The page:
“She is doing better now and has only asked my wife to cover up again once. I told her that she only gets to asked that one more time, then we will let mom decide for herself.”
Existing and so much more during a global pandemic
Logan and Cheryl have been on ‘furlough’ from their jobs since the COVID-19 pandemic hit in March. The time off has given them the gift of being able to spend so much more time together, staying home and staying close with each other and their kids.
To them, now is a time to draw close to the ones they love and enjoy everything they can with the time they have.
“The biggest luxury we have now is each other. We get to spend time together. We have to spend time together. We enjoy each other’s company. We like to hang out. Some days, we’re best friends with the kids. Some days, they’re our worst enemies. You know what I mean.
“We have been able to spend so much awesome time together,” Logan begins. “I was lucky to be home during the worst of Cheryl’s chemo treatments and assist her with whatever she needed. The stress of being a caregiver was relieved a bit because I didn’t have to worry about going to work, making money.
“Some of the major struggles I've had since Cheryl was diagnosed with cancer is probably what other caregivers have: balancing the responsibilities I have at home, with the kids as well as caring for Cheryl.
"Finding the time to do it all!
“I’m not saying that losing your job is good. I’m not saying that the pandemic is good. I’m not saying the cancer is good.
“I’m just saying that maybe there is a silver lining somewhere in it all.
“If I was working, dealing with all this would have been a lot more difficult. A big part of my day is making sure that the family is still moving, still functioning."
Reaching out and finding support
“Early on, I didn’t know what to expect, so I reached out right away.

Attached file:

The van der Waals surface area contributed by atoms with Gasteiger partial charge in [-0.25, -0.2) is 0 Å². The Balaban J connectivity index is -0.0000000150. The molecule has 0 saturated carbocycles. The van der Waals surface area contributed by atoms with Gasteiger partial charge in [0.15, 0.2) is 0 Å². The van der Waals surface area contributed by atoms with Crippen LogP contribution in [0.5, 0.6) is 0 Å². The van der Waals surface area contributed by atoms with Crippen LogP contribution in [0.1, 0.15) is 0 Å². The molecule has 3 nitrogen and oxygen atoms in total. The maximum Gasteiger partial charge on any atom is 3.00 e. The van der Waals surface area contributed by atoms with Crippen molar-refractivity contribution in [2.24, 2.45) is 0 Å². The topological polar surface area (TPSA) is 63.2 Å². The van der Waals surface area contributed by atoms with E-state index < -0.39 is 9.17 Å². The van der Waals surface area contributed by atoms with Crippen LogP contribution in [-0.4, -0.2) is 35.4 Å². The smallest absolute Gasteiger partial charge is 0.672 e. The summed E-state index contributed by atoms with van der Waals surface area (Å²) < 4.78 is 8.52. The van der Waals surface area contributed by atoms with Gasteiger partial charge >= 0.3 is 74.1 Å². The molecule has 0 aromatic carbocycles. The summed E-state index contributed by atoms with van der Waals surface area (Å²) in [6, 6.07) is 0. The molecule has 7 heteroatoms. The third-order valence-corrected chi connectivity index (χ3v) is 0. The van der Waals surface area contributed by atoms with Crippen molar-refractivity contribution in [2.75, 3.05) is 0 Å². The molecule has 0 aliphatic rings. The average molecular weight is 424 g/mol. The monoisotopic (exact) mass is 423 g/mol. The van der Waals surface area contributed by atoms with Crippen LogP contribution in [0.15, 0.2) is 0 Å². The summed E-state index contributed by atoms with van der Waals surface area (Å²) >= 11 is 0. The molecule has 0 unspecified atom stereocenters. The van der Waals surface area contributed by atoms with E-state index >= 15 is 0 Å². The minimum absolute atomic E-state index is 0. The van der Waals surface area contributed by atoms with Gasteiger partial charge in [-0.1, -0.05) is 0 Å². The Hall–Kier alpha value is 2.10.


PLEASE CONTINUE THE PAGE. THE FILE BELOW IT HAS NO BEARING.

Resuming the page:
“We had a huge need.
“Friends responded and we've had friends helping us in so many ways: staying with Cheryl when I couldn’t be there, providing support to our family in any way they could, brining us food. We had a good friend come and sit with Cheryl after her surgery and while she was normalizing to her 'new' body. My dad and her mom were the key people who would come and watch our kids.
“My dad has been a great rock of mine. He has supported me emotionally, mentally and financially. He is the person I call when I’m frustrated and scared. He feels my emotions with me. He’s been my biggest support system through it all.
“Right away, after her diagnosis, we worked with our employers and they’ve really supported us and helped make sure we were financially stable.
"We’re lucky in that we have a great support system from our work and our parents and our friends."
The prognosis is good!
Cheryl was told by her doctors that her cancer is 75% curable. Her most recent PET scans show that all the cancer from her breast is gone and the cancerous node in her bronchial tube is smaller than it was originally.
“The node is barely noticeable. Recurrence numbers are still at 25%.”
Trying to relate
“I’m 27 now. It’s beautiful to have my family, but a lot of my friends can’t relate to that because they don’t have kids.
“They can’t tell me what I should say to my 3-year-old who just puked at 3 in the morning or what to do when my 9-year-old has it come out at both ends. I work late so my wife can stay home with the girls during the night but some nights I end up working later than expected.